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  • TV Tan -

    Tristan Pigott

    TV Tan

    oil on linen

    50.5 cm x 60 cm

  • Sunday Morning Overground -

    Tristan Pigott

    Sunday Morning Overground

    oil on canvas

    120 x 120 cm

  • Waiting  -

    Tristan Pigott


    Oil on linen

    66 x 55.9 cm


  • Urban Neurosis -

    Tristan Pigott

    Urban Neurosis

    Oil on linen

    71 x 50.5cm


  • Running With Scissors -

    Tristan Pigott

    Running With Scissors

    Oil on linen

    50.8 x 50.8 cm


  • Fast Food -

    Tristan Pigott

    Fast Food

    Oil on linen

    508 x 50.8 cm


  • Easy Reading -

    Tristan Pigott

    Easy Reading

    Oil on linen

    116.84 x 152.4 cm


  • What's Your Point? -

    Tristan Pigott

    What's Your Point?

    Oil on linen

    66 x 86.30 cm


Pigott’s paintings are simple explorations of human characteristics
which play with proportion and ideas of the surreal. His
interest in how people perform in everyday life has informed
his work and he attempts to exploit these characteristics of a
person’s self-projection. A catalyst for this projection is fashion,
which he makes poignant, whether in a humorous approach or
through composition. Although photography plays a large part
in his preparation, Pigott wants to maintain a distance from
photographic realism. He states:

I feel keeping a division between the two enables an interesting
detachment from real life, yet leaves a strong sense of realism.
I’m constantly striving to improve my work and see what realism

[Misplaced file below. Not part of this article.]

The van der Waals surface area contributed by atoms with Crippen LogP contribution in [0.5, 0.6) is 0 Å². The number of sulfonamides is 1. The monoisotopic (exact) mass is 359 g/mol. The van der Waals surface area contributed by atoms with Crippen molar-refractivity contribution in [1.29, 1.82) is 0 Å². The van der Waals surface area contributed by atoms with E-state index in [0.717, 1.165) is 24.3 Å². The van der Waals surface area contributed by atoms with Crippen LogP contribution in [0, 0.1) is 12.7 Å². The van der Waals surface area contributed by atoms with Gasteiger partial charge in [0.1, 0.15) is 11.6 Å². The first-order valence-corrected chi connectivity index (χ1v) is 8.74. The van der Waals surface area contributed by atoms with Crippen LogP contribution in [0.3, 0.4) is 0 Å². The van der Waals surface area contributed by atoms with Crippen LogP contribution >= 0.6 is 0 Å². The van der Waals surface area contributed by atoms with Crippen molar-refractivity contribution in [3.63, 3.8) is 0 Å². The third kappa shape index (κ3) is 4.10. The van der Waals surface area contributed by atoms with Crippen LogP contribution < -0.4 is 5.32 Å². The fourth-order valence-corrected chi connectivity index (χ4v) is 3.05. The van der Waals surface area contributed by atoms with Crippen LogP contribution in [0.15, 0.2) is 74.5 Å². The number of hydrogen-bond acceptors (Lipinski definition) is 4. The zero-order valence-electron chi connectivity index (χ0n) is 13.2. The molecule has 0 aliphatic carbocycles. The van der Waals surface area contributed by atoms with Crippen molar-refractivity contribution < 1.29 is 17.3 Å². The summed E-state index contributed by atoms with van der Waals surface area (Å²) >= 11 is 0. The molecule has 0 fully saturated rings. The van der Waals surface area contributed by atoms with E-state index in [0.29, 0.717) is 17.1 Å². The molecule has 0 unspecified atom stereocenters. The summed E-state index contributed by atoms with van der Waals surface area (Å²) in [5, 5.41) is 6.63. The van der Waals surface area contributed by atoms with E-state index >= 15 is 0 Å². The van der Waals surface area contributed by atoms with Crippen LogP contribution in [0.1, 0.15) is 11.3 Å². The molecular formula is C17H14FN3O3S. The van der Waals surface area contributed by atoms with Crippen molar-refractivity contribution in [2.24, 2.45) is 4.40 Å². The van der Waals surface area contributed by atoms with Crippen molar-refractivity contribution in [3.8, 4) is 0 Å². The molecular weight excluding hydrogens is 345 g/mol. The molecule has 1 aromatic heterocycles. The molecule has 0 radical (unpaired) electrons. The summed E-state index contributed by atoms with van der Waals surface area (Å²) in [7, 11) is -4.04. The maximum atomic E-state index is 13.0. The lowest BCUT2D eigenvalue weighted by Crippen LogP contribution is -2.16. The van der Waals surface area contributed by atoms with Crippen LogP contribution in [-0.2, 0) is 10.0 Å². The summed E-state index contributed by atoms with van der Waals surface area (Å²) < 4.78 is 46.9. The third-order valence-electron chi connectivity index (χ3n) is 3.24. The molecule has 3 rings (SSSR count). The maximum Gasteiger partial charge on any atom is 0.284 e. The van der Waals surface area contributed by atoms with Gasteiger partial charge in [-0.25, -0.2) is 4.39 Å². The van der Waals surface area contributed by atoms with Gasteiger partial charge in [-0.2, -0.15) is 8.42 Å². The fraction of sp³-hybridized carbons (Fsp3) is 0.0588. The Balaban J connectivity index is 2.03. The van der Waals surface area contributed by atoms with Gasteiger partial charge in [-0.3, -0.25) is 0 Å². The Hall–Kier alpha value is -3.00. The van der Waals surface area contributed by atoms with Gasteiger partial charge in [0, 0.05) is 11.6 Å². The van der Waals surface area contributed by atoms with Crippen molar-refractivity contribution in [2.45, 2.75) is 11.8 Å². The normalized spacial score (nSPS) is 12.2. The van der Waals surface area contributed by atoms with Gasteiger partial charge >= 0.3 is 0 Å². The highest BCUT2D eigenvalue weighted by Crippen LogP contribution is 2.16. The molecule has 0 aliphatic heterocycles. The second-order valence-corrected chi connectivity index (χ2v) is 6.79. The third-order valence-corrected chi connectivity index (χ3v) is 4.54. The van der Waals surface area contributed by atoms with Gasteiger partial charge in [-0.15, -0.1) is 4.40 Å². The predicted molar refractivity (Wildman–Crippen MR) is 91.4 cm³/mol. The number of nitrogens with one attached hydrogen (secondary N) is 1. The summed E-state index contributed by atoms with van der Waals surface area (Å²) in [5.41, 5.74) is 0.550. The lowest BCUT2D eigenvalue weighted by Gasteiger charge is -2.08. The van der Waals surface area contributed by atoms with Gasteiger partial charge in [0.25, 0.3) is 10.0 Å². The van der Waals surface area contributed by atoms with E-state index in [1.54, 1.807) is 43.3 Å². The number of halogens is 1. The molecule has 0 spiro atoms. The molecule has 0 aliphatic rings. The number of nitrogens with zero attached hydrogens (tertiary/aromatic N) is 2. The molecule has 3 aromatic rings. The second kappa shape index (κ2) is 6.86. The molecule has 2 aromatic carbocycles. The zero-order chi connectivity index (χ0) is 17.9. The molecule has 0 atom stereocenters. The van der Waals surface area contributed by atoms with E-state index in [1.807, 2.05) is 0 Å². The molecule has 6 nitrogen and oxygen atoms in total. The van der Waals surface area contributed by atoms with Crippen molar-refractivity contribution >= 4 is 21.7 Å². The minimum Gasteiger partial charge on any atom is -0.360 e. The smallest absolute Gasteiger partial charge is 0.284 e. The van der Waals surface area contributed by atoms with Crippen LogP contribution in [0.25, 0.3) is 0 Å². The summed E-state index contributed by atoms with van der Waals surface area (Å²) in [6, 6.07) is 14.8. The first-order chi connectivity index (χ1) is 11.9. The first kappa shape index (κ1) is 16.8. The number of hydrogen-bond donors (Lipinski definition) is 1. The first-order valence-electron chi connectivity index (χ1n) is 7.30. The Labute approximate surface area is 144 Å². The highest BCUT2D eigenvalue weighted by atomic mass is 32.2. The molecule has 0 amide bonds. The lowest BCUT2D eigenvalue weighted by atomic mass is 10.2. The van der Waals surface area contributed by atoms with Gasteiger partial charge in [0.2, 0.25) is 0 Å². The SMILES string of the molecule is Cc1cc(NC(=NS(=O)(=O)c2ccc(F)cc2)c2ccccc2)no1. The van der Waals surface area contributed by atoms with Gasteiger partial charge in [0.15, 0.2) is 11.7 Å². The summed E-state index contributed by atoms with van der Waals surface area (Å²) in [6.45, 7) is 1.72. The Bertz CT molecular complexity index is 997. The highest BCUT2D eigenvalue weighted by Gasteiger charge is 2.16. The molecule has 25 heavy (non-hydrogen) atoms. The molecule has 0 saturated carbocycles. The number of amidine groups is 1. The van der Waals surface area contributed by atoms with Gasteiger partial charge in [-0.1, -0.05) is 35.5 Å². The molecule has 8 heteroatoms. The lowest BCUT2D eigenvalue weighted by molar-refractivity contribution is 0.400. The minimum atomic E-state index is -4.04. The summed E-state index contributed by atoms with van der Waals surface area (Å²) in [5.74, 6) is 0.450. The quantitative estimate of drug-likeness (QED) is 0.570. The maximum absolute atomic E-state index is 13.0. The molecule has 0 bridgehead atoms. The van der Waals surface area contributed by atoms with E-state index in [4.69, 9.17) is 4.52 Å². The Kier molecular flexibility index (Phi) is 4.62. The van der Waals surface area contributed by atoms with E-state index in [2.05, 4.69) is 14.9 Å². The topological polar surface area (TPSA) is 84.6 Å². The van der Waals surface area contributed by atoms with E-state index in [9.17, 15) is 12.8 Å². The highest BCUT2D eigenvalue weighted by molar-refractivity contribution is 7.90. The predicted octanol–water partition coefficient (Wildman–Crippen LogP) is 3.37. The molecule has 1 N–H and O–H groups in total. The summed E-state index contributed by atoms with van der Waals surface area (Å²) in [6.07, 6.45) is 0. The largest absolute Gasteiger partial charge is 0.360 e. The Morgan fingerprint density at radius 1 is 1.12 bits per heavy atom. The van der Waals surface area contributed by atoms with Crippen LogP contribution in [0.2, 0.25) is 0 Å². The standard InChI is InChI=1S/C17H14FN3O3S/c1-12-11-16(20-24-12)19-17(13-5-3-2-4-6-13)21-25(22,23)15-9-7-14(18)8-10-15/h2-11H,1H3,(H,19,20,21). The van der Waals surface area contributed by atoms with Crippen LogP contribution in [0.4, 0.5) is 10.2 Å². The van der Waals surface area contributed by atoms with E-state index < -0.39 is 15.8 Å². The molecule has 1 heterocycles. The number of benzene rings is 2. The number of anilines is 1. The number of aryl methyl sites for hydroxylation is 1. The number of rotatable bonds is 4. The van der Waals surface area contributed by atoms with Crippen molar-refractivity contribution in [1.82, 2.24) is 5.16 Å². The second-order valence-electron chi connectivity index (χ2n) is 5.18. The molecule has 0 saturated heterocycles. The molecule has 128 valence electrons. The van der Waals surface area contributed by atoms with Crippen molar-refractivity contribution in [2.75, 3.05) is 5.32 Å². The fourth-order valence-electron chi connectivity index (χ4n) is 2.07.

I can achieve with oil paint, but searching for an interesting
differentiation from traditional portraiture.

In current developments technical exploration has added larger,
freer brushstrokes to help deconstruct his image backgrounds,
allowing the viewer’s eye to pass around the piece more easily
as well as allowing figures to bounce off of the canvas.
Pigott believes it is important that his paintings are personal,
even when exploring something that can be as transparent as a
person’s socially constructed front, such as their fashion, or the
clothes they wear. He does this by carefully selecting the
models he chooses to paint, whether they are friends or family.
His work earns an ambiguity which draws the viewer in,
allowing them to spend time working out the different
connotations of the surreal narratives he has created.

To view the exhibition Catalogue click here

To read more about Tristan and his practice click here

GX Gallery, Denmark Hill, Camberwell.
Monday through Saturday 9am – 6pm
Closed Sundays and public holidays